As part of its 2014 Spring Privacy Series, the Federal Trade Commission in March held a seminar to examine alternative scoring products and the possible benefits and risks of their growing use. During the seminar, FTC attorneys Katherine Armstrong and Andrea Arias of the Division of Privacy and Identity Protection moderated a panel discussion between various stakeholders that included public interest groups, the data industry, and academics.
Alternative scoring products are ways of classifying consumers that aim to predict how those consumers will behave in a variety of contexts, and have become an increasingly popular tool used by companies to decide what offers and services to provide to consumers. When consumer information is collected and provided to third parties to make employment, credit, insurance, housing, or other decisions in the context of a consumer transaction, it is regulated by the Fair Credit Reporting Act (FCRA). In many instances, however, entities collecting and providing this data are not regulated. Though some in attendance called for increased regulation of alternative scoring products that are not regulated by FCRA, industry representatives cautioned against increased regulation in this area, stating that further regulation could lead to decreased accuracy of the scoring models, instead encouraging industry self-regulation.
Panelists representing the data analytics community noted that the use of alternative scoring products benefits consumers, providing them with increased competition, more relevant advertisements, and more effective fraud protection. Panelists highlighted the benefits of transparency, both to clarify the methods used to create alternative scoring products and to protect against their use in ways that may limit opportunities for some consumers. While use of discriminatory factors is not allowed under FCRA, some panelists expressed growing concerns that consumer information will be used in ways that exploit certain demographics or groups. Panelists representing public interest groups argued that these products should be used to expand, rather than limit, opportunity.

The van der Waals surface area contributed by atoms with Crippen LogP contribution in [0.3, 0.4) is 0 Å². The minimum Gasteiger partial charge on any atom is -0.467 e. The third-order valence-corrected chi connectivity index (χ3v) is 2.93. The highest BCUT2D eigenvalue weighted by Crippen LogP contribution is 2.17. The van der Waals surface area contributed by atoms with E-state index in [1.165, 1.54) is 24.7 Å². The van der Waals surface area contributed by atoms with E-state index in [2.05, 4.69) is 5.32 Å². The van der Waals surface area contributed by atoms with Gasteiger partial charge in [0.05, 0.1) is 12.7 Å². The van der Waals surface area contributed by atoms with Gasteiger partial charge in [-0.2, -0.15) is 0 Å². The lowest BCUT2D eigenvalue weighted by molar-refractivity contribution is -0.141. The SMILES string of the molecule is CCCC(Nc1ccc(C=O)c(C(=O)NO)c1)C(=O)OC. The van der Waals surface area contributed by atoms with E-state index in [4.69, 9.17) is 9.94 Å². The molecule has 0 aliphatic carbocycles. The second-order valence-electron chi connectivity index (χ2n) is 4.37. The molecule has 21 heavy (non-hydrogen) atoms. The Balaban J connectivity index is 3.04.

At the center of the debate over the proliferation of alternative scoring products is the access that individuals have to data about themselves. In some instances, where information from alternative scoring products is used to make decisions about a consumer, FCRA will apply with its attendant obligations on regulated consumer reporting agencies. Yet unlike the big three credit agencies, which consumers can contact to contest information held about them, the FTC noted that so many entities are now collecting information to develop alternative scoring products that it can be difficult for consumers to reach all those who may be engaged in these activities, potentially leaving some with no access or recourse.
During the seminar, the FTC did not announce any specific action on alternative scoring, although it indicated that it plans to study the “potential privacy concerns that these products may raise.” While this take-away is unremarkable, the FTC’s continued focus on FCRA compliance counsels that entities that create or utilize alternative scoring products should review whether their products are regulated by and in compliance with the existing regulatory framework. Companies considering using alternative scoring products should consider how new uses of data would change their regulatory liability, and should keep an eye out for future FTC guidance or action in this rapidly growing field.
Special thanks to Madeline Gitomer, an Associate in our Washington, D.C. office, for her assistance in the preparation of this entry.